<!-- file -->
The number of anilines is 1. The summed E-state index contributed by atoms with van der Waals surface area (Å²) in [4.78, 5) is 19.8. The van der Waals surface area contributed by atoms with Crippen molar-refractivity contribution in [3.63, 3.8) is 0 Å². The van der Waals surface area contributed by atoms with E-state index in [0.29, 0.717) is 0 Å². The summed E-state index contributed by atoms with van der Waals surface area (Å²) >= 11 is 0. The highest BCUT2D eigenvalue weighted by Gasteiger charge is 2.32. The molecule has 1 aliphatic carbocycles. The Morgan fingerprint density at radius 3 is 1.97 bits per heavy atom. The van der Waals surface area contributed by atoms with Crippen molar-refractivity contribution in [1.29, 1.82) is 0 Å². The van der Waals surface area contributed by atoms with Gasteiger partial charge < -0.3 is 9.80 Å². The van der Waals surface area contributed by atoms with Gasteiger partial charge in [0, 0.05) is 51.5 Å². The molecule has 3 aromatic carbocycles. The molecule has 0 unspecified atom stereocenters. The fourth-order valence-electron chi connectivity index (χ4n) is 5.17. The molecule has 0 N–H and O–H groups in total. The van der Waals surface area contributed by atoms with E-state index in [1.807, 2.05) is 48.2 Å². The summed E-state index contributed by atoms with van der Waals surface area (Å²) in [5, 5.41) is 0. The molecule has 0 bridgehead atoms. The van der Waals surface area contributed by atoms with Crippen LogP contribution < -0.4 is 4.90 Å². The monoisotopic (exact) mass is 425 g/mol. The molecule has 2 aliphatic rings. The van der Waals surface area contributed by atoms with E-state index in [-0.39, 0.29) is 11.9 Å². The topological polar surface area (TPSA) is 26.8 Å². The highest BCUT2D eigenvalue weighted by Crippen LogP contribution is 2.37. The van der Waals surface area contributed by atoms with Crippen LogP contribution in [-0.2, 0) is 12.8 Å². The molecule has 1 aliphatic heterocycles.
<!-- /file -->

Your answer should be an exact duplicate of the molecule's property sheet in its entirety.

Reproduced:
The number of anilines is 1. The summed E-state index contributed by atoms with van der Waals surface area (Å²) in [4.78, 5) is 19.8. The van der Waals surface area contributed by atoms with Crippen molar-refractivity contribution in [3.63, 3.8) is 0 Å². The van der Waals surface area contributed by atoms with E-state index in [0.29, 0.717) is 0 Å². The summed E-state index contributed by atoms with van der Waals surface area (Å²) >= 11 is 0. The highest BCUT2D eigenvalue weighted by Gasteiger charge is 2.32. The molecule has 1 aliphatic carbocycles. The Morgan fingerprint density at radius 3 is 1.97 bits per heavy atom. The van der Waals surface area contributed by atoms with Crippen molar-refractivity contribution in [1.29, 1.82) is 0 Å². The van der Waals surface area contributed by atoms with Gasteiger partial charge < -0.3 is 9.80 Å². The van der Waals surface area contributed by atoms with Gasteiger partial charge in [0, 0.05) is 51.5 Å². The molecule has 3 aromatic carbocycles. The molecule has 0 unspecified atom stereocenters. The fourth-order valence-electron chi connectivity index (χ4n) is 5.17. The molecule has 0 N–H and O–H groups in total. The van der Waals surface area contributed by atoms with E-state index in [1.807, 2.05) is 48.2 Å². The summed E-state index contributed by atoms with van der Waals surface area (Å²) in [5, 5.41) is 0. The molecule has 0 bridgehead atoms. The van der Waals surface area contributed by atoms with Crippen LogP contribution < -0.4 is 4.90 Å². The monoisotopic (exact) mass is 425 g/mol. The molecule has 2 aliphatic rings. The van der Waals surface area contributed by atoms with E-state index in [-0.39, 0.29) is 11.9 Å². The topological polar surface area (TPSA) is 26.8 Å². The highest BCUT2D eigenvalue weighted by Crippen LogP contribution is 2.37. The van der Waals surface area contributed by atoms with Crippen LogP contribution in [-0.2, 0) is 12.8 Å². The molecule has 1 aliphatic heterocycles.